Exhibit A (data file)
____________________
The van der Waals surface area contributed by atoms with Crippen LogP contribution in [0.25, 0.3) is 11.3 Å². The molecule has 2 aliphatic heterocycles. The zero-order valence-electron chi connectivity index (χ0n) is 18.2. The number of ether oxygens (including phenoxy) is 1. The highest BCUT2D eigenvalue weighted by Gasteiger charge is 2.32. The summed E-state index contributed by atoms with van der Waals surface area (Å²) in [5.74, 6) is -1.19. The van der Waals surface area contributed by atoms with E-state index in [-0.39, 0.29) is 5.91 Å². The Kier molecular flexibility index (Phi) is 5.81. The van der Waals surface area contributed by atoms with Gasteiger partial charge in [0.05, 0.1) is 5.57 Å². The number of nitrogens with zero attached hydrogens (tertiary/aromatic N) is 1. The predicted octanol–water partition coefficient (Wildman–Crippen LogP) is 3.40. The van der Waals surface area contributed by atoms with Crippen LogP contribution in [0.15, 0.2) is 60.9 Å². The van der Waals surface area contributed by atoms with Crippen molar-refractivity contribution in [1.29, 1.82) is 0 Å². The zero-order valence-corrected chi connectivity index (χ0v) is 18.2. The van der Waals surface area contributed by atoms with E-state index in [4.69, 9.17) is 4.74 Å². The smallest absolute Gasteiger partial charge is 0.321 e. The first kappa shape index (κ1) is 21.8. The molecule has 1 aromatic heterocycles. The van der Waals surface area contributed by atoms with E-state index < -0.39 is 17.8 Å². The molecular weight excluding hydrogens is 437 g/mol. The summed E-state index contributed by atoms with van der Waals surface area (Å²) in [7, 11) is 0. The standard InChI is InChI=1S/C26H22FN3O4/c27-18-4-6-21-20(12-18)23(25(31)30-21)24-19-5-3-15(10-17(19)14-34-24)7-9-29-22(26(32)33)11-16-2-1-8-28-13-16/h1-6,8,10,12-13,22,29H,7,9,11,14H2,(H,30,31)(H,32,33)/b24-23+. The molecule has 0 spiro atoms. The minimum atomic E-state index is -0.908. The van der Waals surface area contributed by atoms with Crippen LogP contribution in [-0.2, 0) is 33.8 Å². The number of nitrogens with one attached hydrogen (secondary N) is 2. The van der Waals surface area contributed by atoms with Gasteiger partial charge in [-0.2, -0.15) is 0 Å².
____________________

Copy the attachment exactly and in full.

The van der Waals surface area contributed by atoms with Crippen LogP contribution in [0.25, 0.3) is 11.3 Å². The molecule has 2 aliphatic heterocycles. The zero-order valence-electron chi connectivity index (χ0n) is 18.2. The number of ether oxygens (including phenoxy) is 1. The highest BCUT2D eigenvalue weighted by Gasteiger charge is 2.32. The summed E-state index contributed by atoms with van der Waals surface area (Å²) in [5.74, 6) is -1.19. The van der Waals surface area contributed by atoms with E-state index in [-0.39, 0.29) is 5.91 Å². The Kier molecular flexibility index (Phi) is 5.81. The van der Waals surface area contributed by atoms with Gasteiger partial charge in [0.05, 0.1) is 5.57 Å². The number of nitrogens with zero attached hydrogens (tertiary/aromatic N) is 1. The predicted octanol–water partition coefficient (Wildman–Crippen LogP) is 3.40. The van der Waals surface area contributed by atoms with Crippen LogP contribution in [0.15, 0.2) is 60.9 Å². The van der Waals surface area contributed by atoms with Crippen molar-refractivity contribution in [1.29, 1.82) is 0 Å². The zero-order valence-corrected chi connectivity index (χ0v) is 18.2. The van der Waals surface area contributed by atoms with E-state index in [4.69, 9.17) is 4.74 Å². The smallest absolute Gasteiger partial charge is 0.321 e. The first kappa shape index (κ1) is 21.8. The molecule has 1 aromatic heterocycles. The van der Waals surface area contributed by atoms with E-state index < -0.39 is 17.8 Å². The molecular weight excluding hydrogens is 437 g/mol. The summed E-state index contributed by atoms with van der Waals surface area (Å²) in [7, 11) is 0. The standard InChI is InChI=1S/C26H22FN3O4/c27-18-4-6-21-20(12-18)23(25(31)30-21)24-19-5-3-15(10-17(19)14-34-24)7-9-29-22(26(32)33)11-16-2-1-8-28-13-16/h1-6,8,10,12-13,22,29H,7,9,11,14H2,(H,30,31)(H,32,33)/b24-23+. The molecule has 0 spiro atoms. The minimum atomic E-state index is -0.908. The van der Waals surface area contributed by atoms with Crippen LogP contribution in [-0.2, 0) is 33.8 Å². The number of nitrogens with one attached hydrogen (secondary N) is 2. The van der Waals surface area contributed by atoms with Gasteiger partial charge in [-0.2, -0.15) is 0 Å².